How to Prepare for Your Next Doctor’s Appointment

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How to Prepare for Your Next Doctor’s Appointment

Tseniorcomputerhe average doctor’s visit takes about 7 minutes. In some cities, that is less than the time you spend waiting on line at the supermarket. Between the exchange of greetings and the exam, often there is little time to ask all of your questions or have a detailed conversation about your health. How to Prepare for Your Next Doctor’s Appointment
Yet, ensuring you have a complete understanding of your diagnosis and/or any medications you’ve been prescribed before you leave your doctor’s office is important for everyone, especially older Americans who may visit several doctors and have multiple conditions.
Lynne Nowak, M.D., a medical director at Express Scripts, offers the following advice to help you make the most of your time with your doctor, and ensure you leave the office with a solid understanding about your health.
Prepare for your visit: First, compile a complete list of the medications you currently take and share it with your doctor. If you’ve started a new medication that was prescribed by a different doctor, be sure to communicate that to all of the healthcare professionals in your circle of care. Second, make a list of questions for your doctor in advance, and be sure to ask the harder, more important questions first. If you run out of time, you can ask the general questions of the nursing or office staff. Lastly, if you are expecting your doctor to discuss lab or blood test results, call the office before your visit to confirm they have received the results.
Be an engaged patient: Take notes. If you are concerned about being upset or forgetting what your doctor tells you, bring a loved one or a friend to be an extra set of ears. Also, ask your doctor to clarify or re-explain the information if you have trouble understanding their instructions.
Be comfortable with your treatment: Medications are supposed to help you, so ask your doctor if there are any aspects of a treatment that might hinder you from taking it, such as the cost or the size of the pill. Also, be sure to let your doctor know about any side effects you may be having, even if they are minor. Don’t wait until your next appointment to inform your doctor of side effects, and always call them to alert them of new side effects to be sure they are ‘normal.’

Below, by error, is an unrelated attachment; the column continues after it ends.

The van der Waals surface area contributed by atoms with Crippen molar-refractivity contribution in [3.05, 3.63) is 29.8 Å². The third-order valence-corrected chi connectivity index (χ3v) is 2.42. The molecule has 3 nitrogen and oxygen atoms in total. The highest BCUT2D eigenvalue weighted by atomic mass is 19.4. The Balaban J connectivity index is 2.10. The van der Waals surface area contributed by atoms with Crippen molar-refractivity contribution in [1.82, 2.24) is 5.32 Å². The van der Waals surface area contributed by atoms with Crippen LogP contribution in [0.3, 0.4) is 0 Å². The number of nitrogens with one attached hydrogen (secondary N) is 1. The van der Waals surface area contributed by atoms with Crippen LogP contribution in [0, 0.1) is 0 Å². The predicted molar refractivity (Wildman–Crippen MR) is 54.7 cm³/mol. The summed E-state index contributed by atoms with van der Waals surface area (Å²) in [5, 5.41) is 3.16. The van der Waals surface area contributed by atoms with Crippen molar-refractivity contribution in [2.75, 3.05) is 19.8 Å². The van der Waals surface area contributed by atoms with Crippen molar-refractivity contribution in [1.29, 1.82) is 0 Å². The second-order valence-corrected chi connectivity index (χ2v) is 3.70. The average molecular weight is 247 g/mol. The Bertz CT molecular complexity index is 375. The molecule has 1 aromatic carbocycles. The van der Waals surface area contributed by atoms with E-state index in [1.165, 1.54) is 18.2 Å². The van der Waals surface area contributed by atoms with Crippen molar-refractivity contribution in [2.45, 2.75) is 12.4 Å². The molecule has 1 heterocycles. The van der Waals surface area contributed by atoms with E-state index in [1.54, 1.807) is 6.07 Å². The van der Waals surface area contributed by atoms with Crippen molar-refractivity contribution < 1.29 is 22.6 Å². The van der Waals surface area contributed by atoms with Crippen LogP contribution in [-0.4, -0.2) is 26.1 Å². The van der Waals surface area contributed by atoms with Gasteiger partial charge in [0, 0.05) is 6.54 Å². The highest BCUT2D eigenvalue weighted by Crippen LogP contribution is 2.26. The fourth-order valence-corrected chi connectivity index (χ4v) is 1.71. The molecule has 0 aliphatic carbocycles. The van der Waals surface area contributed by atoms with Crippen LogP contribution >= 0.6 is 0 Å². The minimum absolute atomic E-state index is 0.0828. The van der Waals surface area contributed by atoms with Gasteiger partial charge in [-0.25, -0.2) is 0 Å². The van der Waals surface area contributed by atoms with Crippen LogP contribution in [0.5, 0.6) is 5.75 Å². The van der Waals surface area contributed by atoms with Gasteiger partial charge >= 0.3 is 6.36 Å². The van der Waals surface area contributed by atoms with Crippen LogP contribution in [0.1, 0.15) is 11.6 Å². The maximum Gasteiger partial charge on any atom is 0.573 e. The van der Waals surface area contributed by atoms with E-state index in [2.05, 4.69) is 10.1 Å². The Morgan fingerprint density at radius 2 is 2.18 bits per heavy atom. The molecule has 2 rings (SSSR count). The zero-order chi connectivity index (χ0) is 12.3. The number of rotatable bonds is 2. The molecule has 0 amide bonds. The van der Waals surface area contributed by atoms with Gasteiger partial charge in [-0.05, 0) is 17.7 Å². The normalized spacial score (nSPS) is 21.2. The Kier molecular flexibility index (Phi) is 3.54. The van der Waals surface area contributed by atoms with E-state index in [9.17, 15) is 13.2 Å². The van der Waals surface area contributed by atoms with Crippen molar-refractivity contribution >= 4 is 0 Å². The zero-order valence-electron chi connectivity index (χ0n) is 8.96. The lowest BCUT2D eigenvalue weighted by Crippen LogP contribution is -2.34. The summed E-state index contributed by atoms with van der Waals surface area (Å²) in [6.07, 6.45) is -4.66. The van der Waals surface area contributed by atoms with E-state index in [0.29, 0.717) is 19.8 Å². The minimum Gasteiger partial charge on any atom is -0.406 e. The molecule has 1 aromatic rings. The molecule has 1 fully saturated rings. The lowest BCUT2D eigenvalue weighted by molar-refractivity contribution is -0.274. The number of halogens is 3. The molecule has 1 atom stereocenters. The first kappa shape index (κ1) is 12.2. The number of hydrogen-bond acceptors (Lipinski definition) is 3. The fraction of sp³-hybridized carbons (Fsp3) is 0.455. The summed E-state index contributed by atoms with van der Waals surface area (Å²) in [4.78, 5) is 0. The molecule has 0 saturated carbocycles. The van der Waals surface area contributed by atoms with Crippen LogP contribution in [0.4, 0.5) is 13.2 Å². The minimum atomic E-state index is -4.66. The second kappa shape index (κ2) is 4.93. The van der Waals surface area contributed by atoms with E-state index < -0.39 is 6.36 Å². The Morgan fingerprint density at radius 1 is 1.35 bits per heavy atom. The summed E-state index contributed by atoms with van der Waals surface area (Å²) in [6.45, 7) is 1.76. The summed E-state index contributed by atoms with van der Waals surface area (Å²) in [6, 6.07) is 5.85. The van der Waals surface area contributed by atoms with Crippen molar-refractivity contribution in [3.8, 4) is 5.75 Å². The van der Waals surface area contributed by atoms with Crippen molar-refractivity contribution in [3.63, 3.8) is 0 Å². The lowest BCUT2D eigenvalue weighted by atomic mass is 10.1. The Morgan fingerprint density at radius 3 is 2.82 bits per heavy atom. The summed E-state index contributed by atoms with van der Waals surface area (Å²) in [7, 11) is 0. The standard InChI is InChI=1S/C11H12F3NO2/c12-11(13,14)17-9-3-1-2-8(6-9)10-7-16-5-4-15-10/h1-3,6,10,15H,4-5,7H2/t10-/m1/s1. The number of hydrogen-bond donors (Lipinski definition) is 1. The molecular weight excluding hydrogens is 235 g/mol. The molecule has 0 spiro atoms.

Tell the truth: Be honest with your doctor about your symptoms or concerns you might have about your health. It’s sometimes easier to downplay your situation or dismiss some information as irrelevant. Having all the details of your condition(s) will help your doctor determine the best treatment and provide the best care.
Get a second opinion: If your doctor says something that seems wrong, you should ask about it. Doctors are human too, and they sometimes make mistakes. If you are still questioning your diagnosis or course of treatment, get a second opinion. You’ll find that most doctors encourage and support second opinions.
Doctors are extremely busy; however, your health is very important to them. Although limitless time with doctors would be ideal, there’s not much that can be done to extend the length of your appointment. Take the time to follow some of these suggestions to ensure you get the most out of your doctor’s visit.
To stay up-to-date with the latest health news, including Medicare, please visit http://www.roadmapformedicare.com/.  Also, you can sign up for free newsletter from Express Scripts Medicare providing health, Medicare and retirement tips by visiting http://www.roadmapformedicare.com/sign-up/.

About the Author

Jeff Dailey

Jeff has been the CEO of Senior.com for 12 years.  Senior.com has grown under Jeff’s leadership, in fact when the website was first launched, the member base grew form Zero to over 700,000 in less the 3 years.  Current, has over 1,600,000 registered members.

Jeff received his MBA degree in Managerial Finance and Investor Relations from the University of Phoenix and his Bachelor of Arts degree in Corporate Finance and Accounting from California State University, Fullerton.

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